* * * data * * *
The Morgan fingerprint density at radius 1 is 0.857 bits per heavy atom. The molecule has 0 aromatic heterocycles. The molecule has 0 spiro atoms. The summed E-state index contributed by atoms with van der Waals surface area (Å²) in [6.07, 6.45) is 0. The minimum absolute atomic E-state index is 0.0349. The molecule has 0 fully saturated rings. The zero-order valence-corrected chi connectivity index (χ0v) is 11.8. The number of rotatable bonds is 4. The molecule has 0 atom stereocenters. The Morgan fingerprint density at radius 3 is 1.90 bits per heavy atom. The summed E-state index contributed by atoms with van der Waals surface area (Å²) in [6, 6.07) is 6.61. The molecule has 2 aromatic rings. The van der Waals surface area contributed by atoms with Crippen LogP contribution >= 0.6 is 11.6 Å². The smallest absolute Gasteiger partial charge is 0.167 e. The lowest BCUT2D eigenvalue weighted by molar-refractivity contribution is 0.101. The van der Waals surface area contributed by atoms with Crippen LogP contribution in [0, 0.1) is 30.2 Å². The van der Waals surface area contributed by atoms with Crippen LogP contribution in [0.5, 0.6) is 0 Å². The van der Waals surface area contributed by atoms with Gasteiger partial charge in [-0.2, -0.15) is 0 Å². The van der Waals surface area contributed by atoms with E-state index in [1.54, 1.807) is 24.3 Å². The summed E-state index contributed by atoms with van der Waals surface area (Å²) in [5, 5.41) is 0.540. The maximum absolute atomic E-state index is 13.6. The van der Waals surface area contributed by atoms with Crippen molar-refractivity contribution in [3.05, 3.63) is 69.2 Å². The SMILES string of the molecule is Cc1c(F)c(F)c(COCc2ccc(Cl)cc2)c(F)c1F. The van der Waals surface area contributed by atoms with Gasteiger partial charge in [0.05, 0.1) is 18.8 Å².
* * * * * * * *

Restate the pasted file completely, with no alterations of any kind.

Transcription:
The Morgan fingerprint density at radius 1 is 0.857 bits per heavy atom. The molecule has 0 aromatic heterocycles. The molecule has 0 spiro atoms. The summed E-state index contributed by atoms with van der Waals surface area (Å²) in [6.07, 6.45) is 0. The minimum absolute atomic E-state index is 0.0349. The molecule has 0 fully saturated rings. The zero-order valence-corrected chi connectivity index (χ0v) is 11.8. The number of rotatable bonds is 4. The molecule has 0 atom stereocenters. The Morgan fingerprint density at radius 3 is 1.90 bits per heavy atom. The summed E-state index contributed by atoms with van der Waals surface area (Å²) in [6, 6.07) is 6.61. The molecule has 2 aromatic rings. The van der Waals surface area contributed by atoms with Crippen LogP contribution >= 0.6 is 11.6 Å². The smallest absolute Gasteiger partial charge is 0.167 e. The lowest BCUT2D eigenvalue weighted by molar-refractivity contribution is 0.101. The van der Waals surface area contributed by atoms with Crippen LogP contribution in [0, 0.1) is 30.2 Å². The van der Waals surface area contributed by atoms with Crippen LogP contribution in [0.5, 0.6) is 0 Å². The van der Waals surface area contributed by atoms with Gasteiger partial charge in [-0.2, -0.15) is 0 Å². The van der Waals surface area contributed by atoms with E-state index in [1.54, 1.807) is 24.3 Å². The summed E-state index contributed by atoms with van der Waals surface area (Å²) in [5, 5.41) is 0.540. The maximum absolute atomic E-state index is 13.6. The van der Waals surface area contributed by atoms with Crippen molar-refractivity contribution in [3.05, 3.63) is 69.2 Å². The SMILES string of the molecule is Cc1c(F)c(F)c(COCc2ccc(Cl)cc2)c(F)c1F. The van der Waals surface area contributed by atoms with Gasteiger partial charge in [0.05, 0.1) is 18.8 Å².